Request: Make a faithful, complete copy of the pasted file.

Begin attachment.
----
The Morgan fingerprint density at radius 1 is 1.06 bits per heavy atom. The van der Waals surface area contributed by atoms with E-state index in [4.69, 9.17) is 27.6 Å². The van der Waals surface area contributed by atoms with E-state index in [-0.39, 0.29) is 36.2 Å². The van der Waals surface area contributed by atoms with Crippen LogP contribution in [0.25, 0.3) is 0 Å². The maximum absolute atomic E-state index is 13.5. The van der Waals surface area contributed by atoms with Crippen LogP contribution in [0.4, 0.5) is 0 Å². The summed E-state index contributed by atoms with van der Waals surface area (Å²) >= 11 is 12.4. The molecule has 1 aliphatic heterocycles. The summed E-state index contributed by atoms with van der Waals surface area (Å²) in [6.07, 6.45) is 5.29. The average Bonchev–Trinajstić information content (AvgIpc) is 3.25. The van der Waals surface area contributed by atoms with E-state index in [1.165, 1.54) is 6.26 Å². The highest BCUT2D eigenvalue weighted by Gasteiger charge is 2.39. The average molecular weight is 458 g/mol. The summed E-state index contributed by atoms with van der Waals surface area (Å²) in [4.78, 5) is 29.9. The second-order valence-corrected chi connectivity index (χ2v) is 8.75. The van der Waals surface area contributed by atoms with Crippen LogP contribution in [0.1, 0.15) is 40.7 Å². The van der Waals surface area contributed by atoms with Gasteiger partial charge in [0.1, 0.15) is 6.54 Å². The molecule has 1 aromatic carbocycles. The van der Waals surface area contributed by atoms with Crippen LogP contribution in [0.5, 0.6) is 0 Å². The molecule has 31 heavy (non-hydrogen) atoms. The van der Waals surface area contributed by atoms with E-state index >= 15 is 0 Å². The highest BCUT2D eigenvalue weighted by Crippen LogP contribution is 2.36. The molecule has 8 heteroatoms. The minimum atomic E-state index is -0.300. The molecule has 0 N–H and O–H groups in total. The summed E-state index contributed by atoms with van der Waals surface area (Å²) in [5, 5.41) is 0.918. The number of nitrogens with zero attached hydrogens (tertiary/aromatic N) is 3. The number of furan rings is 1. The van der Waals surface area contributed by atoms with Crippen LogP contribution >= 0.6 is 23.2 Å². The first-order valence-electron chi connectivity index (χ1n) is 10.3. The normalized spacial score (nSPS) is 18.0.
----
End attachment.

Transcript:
The Morgan fingerprint density at radius 1 is 1.06 bits per heavy atom. The van der Waals surface area contributed by atoms with E-state index in [4.69, 9.17) is 27.6 Å². The van der Waals surface area contributed by atoms with E-state index in [-0.39, 0.29) is 36.2 Å². The van der Waals surface area contributed by atoms with Crippen LogP contribution in [0.25, 0.3) is 0 Å². The maximum absolute atomic E-state index is 13.5. The van der Waals surface area contributed by atoms with Crippen LogP contribution in [0.4, 0.5) is 0 Å². The summed E-state index contributed by atoms with van der Waals surface area (Å²) >= 11 is 12.4. The molecule has 1 aliphatic heterocycles. The summed E-state index contributed by atoms with van der Waals surface area (Å²) in [6.07, 6.45) is 5.29. The average Bonchev–Trinajstić information content (AvgIpc) is 3.25. The van der Waals surface area contributed by atoms with E-state index in [1.165, 1.54) is 6.26 Å². The highest BCUT2D eigenvalue weighted by Gasteiger charge is 2.39. The average molecular weight is 458 g/mol. The summed E-state index contributed by atoms with van der Waals surface area (Å²) in [4.78, 5) is 29.9. The second-order valence-corrected chi connectivity index (χ2v) is 8.75. The van der Waals surface area contributed by atoms with Crippen LogP contribution in [0.1, 0.15) is 40.7 Å². The van der Waals surface area contributed by atoms with Gasteiger partial charge in [0.1, 0.15) is 6.54 Å². The molecule has 1 aromatic carbocycles. The van der Waals surface area contributed by atoms with Crippen LogP contribution in [0.5, 0.6) is 0 Å². The molecule has 31 heavy (non-hydrogen) atoms. The van der Waals surface area contributed by atoms with E-state index >= 15 is 0 Å². The highest BCUT2D eigenvalue weighted by Crippen LogP contribution is 2.36. The molecule has 8 heteroatoms. The minimum atomic E-state index is -0.300. The molecule has 0 N–H and O–H groups in total. The summed E-state index contributed by atoms with van der Waals surface area (Å²) in [5, 5.41) is 0.918. The number of nitrogens with zero attached hydrogens (tertiary/aromatic N) is 3. The number of furan rings is 1. The van der Waals surface area contributed by atoms with Crippen LogP contribution >= 0.6 is 23.2 Å². The first-order valence-electron chi connectivity index (χ1n) is 10.3. The normalized spacial score (nSPS) is 18.0.